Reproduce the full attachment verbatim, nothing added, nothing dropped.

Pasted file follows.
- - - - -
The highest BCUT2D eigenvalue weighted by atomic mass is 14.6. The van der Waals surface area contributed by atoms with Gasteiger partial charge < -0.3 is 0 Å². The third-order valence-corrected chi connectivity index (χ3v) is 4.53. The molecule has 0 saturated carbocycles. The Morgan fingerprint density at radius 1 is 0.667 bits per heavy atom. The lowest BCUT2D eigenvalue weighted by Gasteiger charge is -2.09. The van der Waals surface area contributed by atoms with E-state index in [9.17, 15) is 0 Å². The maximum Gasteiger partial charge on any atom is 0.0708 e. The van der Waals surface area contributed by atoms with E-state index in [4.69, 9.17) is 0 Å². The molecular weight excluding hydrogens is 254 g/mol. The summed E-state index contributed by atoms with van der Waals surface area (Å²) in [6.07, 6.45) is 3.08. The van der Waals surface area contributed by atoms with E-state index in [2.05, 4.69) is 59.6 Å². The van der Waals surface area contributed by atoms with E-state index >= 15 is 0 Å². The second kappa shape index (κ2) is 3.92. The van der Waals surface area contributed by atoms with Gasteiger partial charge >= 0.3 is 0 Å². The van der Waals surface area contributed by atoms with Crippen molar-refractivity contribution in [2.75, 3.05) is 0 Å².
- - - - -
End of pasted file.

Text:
The highest BCUT2D eigenvalue weighted by atomic mass is 14.6. The van der Waals surface area contributed by atoms with Gasteiger partial charge < -0.3 is 0 Å². The third-order valence-corrected chi connectivity index (χ3v) is 4.53. The molecule has 0 saturated carbocycles. The Morgan fingerprint density at radius 1 is 0.667 bits per heavy atom. The lowest BCUT2D eigenvalue weighted by Gasteiger charge is -2.09. The van der Waals surface area contributed by atoms with E-state index in [9.17, 15) is 0 Å². The maximum Gasteiger partial charge on any atom is 0.0708 e. The van der Waals surface area contributed by atoms with E-state index in [4.69, 9.17) is 0 Å². The molecular weight excluding hydrogens is 254 g/mol. The summed E-state index contributed by atoms with van der Waals surface area (Å²) in [6.07, 6.45) is 3.08. The van der Waals surface area contributed by atoms with E-state index in [2.05, 4.69) is 59.6 Å². The van der Waals surface area contributed by atoms with E-state index >= 15 is 0 Å². The second kappa shape index (κ2) is 3.92. The van der Waals surface area contributed by atoms with Gasteiger partial charge >= 0.3 is 0 Å². The van der Waals surface area contributed by atoms with Crippen molar-refractivity contribution in [2.75, 3.05) is 0 Å².